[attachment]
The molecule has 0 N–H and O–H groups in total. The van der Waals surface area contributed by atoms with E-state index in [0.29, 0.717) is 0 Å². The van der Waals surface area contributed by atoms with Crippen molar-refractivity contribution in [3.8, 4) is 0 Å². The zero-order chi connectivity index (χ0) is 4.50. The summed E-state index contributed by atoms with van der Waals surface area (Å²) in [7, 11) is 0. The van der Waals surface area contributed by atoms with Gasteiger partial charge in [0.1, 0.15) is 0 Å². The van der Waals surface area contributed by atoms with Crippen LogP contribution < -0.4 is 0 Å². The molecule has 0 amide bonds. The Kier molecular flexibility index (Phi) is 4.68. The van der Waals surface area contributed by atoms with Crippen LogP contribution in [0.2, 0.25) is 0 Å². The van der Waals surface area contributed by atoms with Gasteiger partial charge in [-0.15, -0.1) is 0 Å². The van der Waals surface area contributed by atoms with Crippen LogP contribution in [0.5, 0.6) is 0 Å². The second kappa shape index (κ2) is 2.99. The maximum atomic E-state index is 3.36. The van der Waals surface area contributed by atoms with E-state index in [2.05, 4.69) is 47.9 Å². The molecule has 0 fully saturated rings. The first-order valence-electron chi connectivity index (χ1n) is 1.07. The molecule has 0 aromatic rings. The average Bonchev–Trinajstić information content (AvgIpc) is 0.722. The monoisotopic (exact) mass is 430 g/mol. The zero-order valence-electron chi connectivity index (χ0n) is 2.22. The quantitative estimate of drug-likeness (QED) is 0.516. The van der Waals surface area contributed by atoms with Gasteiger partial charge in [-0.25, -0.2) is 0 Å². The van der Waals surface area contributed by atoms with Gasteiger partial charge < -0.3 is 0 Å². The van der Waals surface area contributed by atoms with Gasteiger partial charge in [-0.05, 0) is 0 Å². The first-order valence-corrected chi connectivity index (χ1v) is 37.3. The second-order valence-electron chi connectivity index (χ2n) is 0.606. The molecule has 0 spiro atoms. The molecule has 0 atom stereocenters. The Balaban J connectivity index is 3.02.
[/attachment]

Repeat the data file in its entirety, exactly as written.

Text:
The molecule has 0 N–H and O–H groups in total. The van der Waals surface area contributed by atoms with E-state index in [0.29, 0.717) is 0 Å². The van der Waals surface area contributed by atoms with Crippen molar-refractivity contribution in [3.8, 4) is 0 Å². The zero-order chi connectivity index (χ0) is 4.50. The summed E-state index contributed by atoms with van der Waals surface area (Å²) in [7, 11) is 0. The van der Waals surface area contributed by atoms with Gasteiger partial charge in [0.1, 0.15) is 0 Å². The van der Waals surface area contributed by atoms with Crippen LogP contribution < -0.4 is 0 Å². The molecule has 0 amide bonds. The Kier molecular flexibility index (Phi) is 4.68. The van der Waals surface area contributed by atoms with Crippen LogP contribution in [0.2, 0.25) is 0 Å². The van der Waals surface area contributed by atoms with Gasteiger partial charge in [-0.15, -0.1) is 0 Å². The van der Waals surface area contributed by atoms with Crippen LogP contribution in [0.5, 0.6) is 0 Å². The second kappa shape index (κ2) is 2.99. The maximum atomic E-state index is 3.36. The van der Waals surface area contributed by atoms with E-state index in [2.05, 4.69) is 47.9 Å². The molecule has 0 fully saturated rings. The first-order valence-electron chi connectivity index (χ1n) is 1.07. The molecule has 0 aromatic rings. The average Bonchev–Trinajstić information content (AvgIpc) is 0.722. The monoisotopic (exact) mass is 430 g/mol. The zero-order valence-electron chi connectivity index (χ0n) is 2.22. The quantitative estimate of drug-likeness (QED) is 0.516. The van der Waals surface area contributed by atoms with Gasteiger partial charge in [-0.25, -0.2) is 0 Å². The van der Waals surface area contributed by atoms with Gasteiger partial charge < -0.3 is 0 Å². The van der Waals surface area contributed by atoms with Gasteiger partial charge in [-0.05, 0) is 0 Å². The first-order valence-corrected chi connectivity index (χ1v) is 37.3. The second-order valence-electron chi connectivity index (χ2n) is 0.606. The molecule has 0 spiro atoms. The molecule has 0 atom stereocenters. The Balaban J connectivity index is 3.02.